Cinematic Bad Examples

         If I were to teach a class on relationships based on the books presented in class, it would mostly be about how to avoid the pain of being hurt and deceived. Books that would be of good use to teach this would include A Streetcar Named Desire, A Doll's House, and Washington Square.

         One of the worst types of relationships to be in are physically violent relationships. These are scary and can be permanently damaging physically, emotionally, and psychologically. As was shown in Tennessee Williams' 1947 A Streetcar Named Desire, filmed in 1951 by Elia Kazan, these types of relationships scare all of those related to the couple. Most of the time, victims of the violence do not understand the horror of the beatings. Like Stella (Kim Hunter) defending Stanley (Marlon Brando), they make up excuses for their partner's violence. Stella says, "When men are drinking and playing poker, anything can happen. It's always a powder-keg. He didn't know what he was doing. . . . He was as good as a lamb when I came back, and he's really very, very ashamed of himself."

         I hope this play would be used to show that it is not all right to become someone's punching bag. Blanche (Vivian Leigh) tries telling Stella that this behavior is not acceptable, but it does not sink in until after Stella brings a child into their hellhole of a life in Elysian Fields.

         The next type of relationship to teach to avoid would have to be mentally abusive relationships, like Torvald and Nora Helmers in Henrik Ibsen's 1879 play, A Doll's House, filmed twice in 1973 by Joseph Losey and Patrick Garland, respectively. Relationships are meant to bring happiness to both people's lives. It is hoped that each will bring the other for all of eternity. If one is not as happy as the other, like Nora (Jane Fonda/Claire Bloom), they play along. This adds to the despair that they believe they were not meant to be happy. She asserts to Torvald (David Warner/Anthony Hopkins), "You don't understand me, and I have never understood you either," demonstrating that all people want from their relationships is to be loved and understood for who they really are. Without that feeling, people can never be truly happy in their relationships.

         Finally, in the relationship course, it is always good to learn how to tell of someone who really loves one for oneself and is not wanting one for only certain things. Catherine Sloper has to learn that the hard way in Henry James's 1880 novel Washington Square, filmed in 1949 by William Wyler as The Heiress. When Catherine (Olivia de Havilland) finally comes out of her shell and grows to become a beautiful young woman, she finds a young man (Montgomery Clift) whom she falls in love with quickly.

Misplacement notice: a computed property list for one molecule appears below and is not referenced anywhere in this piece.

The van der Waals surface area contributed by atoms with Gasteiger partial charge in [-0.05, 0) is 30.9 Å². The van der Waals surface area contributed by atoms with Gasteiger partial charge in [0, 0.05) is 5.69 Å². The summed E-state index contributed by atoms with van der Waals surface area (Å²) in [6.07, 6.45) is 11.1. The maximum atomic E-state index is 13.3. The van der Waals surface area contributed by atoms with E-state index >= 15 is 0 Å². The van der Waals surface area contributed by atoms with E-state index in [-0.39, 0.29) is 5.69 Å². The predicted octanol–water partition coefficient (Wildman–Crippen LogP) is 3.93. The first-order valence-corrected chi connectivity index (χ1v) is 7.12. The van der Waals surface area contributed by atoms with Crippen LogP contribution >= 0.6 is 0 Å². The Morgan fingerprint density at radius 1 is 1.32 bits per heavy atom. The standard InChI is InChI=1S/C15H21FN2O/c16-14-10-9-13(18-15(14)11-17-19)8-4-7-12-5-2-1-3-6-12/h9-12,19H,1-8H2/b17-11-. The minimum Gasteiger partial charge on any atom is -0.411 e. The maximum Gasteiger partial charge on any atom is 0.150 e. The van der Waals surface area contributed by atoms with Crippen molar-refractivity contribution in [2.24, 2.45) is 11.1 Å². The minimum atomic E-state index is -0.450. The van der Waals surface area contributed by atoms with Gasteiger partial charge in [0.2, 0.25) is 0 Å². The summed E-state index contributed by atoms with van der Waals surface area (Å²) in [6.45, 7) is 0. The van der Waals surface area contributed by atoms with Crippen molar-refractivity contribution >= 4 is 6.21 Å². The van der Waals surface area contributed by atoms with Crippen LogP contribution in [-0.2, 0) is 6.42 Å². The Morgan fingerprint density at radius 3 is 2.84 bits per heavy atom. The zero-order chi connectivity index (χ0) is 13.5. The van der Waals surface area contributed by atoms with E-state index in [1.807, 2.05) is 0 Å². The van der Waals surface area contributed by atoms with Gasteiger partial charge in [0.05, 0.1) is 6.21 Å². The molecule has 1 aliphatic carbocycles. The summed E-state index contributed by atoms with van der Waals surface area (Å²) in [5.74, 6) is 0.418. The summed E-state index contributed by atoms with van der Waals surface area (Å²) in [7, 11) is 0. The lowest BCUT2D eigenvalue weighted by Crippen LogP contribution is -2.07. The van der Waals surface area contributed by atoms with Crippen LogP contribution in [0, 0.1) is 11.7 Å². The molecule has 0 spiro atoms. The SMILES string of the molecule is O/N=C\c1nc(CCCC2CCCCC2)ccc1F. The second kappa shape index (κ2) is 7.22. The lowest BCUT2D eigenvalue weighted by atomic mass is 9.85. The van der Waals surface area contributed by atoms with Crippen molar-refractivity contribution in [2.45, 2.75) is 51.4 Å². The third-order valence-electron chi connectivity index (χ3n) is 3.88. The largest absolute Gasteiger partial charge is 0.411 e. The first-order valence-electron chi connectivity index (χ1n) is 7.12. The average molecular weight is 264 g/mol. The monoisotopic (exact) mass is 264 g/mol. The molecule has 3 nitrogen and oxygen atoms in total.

Her father (Ralph Richardson) does not approve, though, and is convinced that Morris Townsend is only after her inheritance. Poor Catherine can never tell who is right and who is wrong, and it tears her up inside. At one point, James writes, "Nothing could ever undo the wrong or cure the pain that Morris had inflicted on her, and nothing could ever make her feel toward her father as she felt in her younger years. There was something dead in her life, and her duty was to try to fill the void." Catherine feels she can never truly love or trust anyone and becomes skeptical and bitter, all because of her father and one love gone sour.

         So it is important to learn how to look for one's true love. This will ensure one's happiness will continue through the relationship and for the rest of both people's lives. To people and understand them for who they are is the best feeling in the world. It will not cause mental or physical harm to either involved, and the walls will stay intact.

Megan Arszman

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